Kunda Dixit is not only a household name among the media savvy, newspaper reading audience of Nepal but also a well-known figure in the international media community. The Columbia University trained journalist worked for the BBC World Service, in UN and as Regional Editor for Inter Press Service Asia Pacific, before he returned to Nepal and launched Himalmedia, which has become a popular and credible source of information and analysis on democracy and governance issues in South Asia. Mr. Dixit is also the author of a trilogy of books (A People War, Never Again, People After War) on the Nepal conflict that is regarded as a model for the media's role in post-war reconciliation.
Recently, Kunda Dixit grabbed the attention of Sina, CommGAP’s program head, when he spoke about the massive role played by community radio in the democratic transition in Nepal. Sina asked me to follow-up on the story for a blog post, which I did, but decided it is best served if I directly post my online interview with Mr. Dixit, which is as follows:
What is your impression of the role of community radio in development efforts in Nepal and how did it contribute to democratic transition in the country?
Let me touch upon the history first. Despite the restoration of democracy after a People Power uprising in 1990, the broadcast sector remained a monopoly of the government. It was the tireless lobbying of some media pioneers like Bharat Koirala that forced the government to award the first public broadcasting license to Radio Sagarmatha in 1996. That opened the way for other stations to follow, many commercial, some community radio stations. Now there are more than 200 stations across the country, 30 in Kathmandu Valley alone. There are also networks of community stations that exchange programming and have syndicated news and current affairs.
Radio helped to mobilize the masses and explain to them why it was important to oppose the king’s move to take the country back to the days of absolute monarchy. FM radios were crucial in equating peace with democracy. For the first part of the Jana Andolan when the slogans were still “We want democracy” there wasn’t much public enthusiasm. It was when the slogans turned into “We want peace” that it galvanized the public, and this message went directly to the hinterland via radio.
What were the roles of different stakeholders in this effort?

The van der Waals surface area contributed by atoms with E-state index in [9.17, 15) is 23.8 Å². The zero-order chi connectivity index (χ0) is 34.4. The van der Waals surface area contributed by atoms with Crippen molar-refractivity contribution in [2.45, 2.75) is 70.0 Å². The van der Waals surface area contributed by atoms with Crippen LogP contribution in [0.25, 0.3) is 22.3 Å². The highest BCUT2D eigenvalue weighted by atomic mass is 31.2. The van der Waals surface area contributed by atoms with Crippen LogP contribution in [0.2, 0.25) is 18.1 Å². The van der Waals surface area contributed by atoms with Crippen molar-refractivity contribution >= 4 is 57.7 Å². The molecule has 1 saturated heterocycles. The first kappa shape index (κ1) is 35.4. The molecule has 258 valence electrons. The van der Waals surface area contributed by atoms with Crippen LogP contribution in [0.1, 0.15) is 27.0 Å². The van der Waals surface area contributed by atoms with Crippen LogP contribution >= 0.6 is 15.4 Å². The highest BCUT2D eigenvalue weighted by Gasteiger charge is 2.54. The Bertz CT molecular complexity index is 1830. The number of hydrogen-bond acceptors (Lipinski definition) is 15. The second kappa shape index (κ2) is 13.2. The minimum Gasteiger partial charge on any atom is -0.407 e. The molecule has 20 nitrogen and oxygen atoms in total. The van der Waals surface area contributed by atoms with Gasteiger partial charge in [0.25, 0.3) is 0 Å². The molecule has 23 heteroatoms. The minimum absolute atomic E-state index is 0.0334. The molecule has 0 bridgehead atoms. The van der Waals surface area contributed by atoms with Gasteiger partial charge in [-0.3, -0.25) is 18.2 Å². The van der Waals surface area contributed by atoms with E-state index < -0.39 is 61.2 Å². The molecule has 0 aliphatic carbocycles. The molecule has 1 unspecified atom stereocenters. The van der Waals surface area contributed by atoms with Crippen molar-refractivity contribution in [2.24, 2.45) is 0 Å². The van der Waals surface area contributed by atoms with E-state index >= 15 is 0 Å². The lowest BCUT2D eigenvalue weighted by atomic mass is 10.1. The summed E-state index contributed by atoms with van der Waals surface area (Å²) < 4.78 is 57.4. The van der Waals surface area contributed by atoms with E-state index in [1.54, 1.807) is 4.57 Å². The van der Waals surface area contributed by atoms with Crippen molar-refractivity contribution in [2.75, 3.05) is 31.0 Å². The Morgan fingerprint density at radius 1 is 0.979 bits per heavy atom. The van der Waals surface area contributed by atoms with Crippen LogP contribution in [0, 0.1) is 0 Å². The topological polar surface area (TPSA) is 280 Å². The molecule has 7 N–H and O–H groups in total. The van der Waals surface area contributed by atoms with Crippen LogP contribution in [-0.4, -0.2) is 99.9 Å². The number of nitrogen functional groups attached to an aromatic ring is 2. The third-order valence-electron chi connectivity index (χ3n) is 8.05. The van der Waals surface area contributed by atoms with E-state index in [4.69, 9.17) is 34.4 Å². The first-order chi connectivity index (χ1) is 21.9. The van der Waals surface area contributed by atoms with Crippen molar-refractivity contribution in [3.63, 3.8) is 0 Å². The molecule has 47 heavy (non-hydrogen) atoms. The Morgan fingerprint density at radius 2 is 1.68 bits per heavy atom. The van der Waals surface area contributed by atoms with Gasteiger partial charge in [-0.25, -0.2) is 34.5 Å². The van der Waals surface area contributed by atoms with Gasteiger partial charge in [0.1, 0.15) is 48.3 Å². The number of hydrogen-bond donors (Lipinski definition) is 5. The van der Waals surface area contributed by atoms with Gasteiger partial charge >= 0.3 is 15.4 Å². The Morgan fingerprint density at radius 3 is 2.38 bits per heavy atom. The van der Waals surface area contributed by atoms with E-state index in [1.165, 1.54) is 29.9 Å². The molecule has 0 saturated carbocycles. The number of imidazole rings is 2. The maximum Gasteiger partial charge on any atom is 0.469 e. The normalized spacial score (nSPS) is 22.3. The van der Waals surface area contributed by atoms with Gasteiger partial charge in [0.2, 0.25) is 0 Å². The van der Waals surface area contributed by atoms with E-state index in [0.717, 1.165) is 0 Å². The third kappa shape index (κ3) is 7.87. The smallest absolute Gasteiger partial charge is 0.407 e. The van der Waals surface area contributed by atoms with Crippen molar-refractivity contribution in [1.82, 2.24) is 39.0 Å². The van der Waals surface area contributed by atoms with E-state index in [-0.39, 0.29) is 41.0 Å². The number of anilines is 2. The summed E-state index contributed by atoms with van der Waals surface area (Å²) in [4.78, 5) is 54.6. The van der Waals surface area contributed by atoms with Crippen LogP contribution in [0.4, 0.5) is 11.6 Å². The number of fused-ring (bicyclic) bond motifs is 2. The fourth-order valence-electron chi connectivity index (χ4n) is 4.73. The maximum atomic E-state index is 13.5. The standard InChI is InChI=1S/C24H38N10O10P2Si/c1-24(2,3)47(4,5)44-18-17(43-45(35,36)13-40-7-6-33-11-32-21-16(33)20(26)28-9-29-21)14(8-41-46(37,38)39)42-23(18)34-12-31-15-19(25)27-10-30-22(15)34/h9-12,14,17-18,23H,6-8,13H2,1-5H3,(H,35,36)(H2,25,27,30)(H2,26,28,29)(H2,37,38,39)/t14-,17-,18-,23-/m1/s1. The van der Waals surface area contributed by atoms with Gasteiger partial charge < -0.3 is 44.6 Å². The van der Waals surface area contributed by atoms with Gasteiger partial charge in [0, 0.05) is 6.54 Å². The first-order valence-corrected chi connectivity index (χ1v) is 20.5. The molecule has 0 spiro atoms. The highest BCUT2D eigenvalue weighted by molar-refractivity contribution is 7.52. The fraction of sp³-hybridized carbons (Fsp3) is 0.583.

The FM radio network was an important part of the civil society movement. Media took an activistic role because its basic freedom was threatened. Human rights organisations, pro-democracy supporters and the parliamentary parties became natural allies.
Can lessons or tools be drawn out of the experience to initiate demand-driven accountability and governance measures within or outside the country?
Demand-driven accountability can only come with awareness. And awareness
is also a pre-requisite to behaviour change. If awareness is the first
step, it can be achieved through education or media. The effect of education is longer-term, indirect and harder to measure. Media has more immediate impact, and in a country with low literacy (especially among girls and women) radio becomes an important tool.
What are some issues in scaling up (in relation to government support, resources constraints, invasion/exploitation by vested interest groups, role of civil society)?
Community radio in Nepal should no longer be called an “alternative medium” any more. It has now become a mainstream phenomenon, the government should serve as a fair regulator to prevent the distortions that have started to appear, but should keep it hands away from content.
Any observations, thoughts and analysis you may want to share on community radio or mass media in general (in Nepal or elsewhere)?
After 14 years, community radio in Nepal is encountering some coming-of-age problems: centralised and syndicated content, over-commercialisation, political ownership, trivialisation and knee-jerk coverage of politics that perpetuates the quarrel of the day. Better training, more careful regulation are needed.
How is community radio playing out in the current scenario (in terms of human rights, security issues)?
Community radio stations are still the voice of the people, they let policy-makers and governments know what the people’s priorities are, especially at the grassroots. They build accountability among local leaders, but it can only be complemented if local elections throw up better leadership. Radio has played an important part in peace and reconciliation issues, bringing out the truth to the victims of the disappeared and it highlighting the legacy of the violence on non-combatants.
Dixit elaborates his views on the above content, in his article, “A demand for independent, public interest radio,” published in Fighting Poverty: Utilizing Media in this Digital Age, where he not only talks about the important role played by community media in the democratic transition in Nepal but also the many fresh challenges and problems facing both community radio and its continuing role in underpinning democracy in the future. Following is an excerpt from his concluding remark in the article:
With hindsight it is clear that if it hadn’t been for the media multiplier, especially through networks of radio stations throughout the country, it is doubtful if the people power uprising would have picked up the momemtum it did. FM radios took the message to the district towns and community radios took it to rural areas. In that sense, radio galvanised the people as a force for peace. And it all came together on 24 April 2006 in Kathmandu, forcing the king to back down. The media helped to change the course of modern history in Nepal. For those looking for examples to demonstrate whether and in what form media shape the character and reality of democracy in the modern world, particularly in crisis states, they could do a lot worse than start with Nepal.
Photo Credit: HimalMedia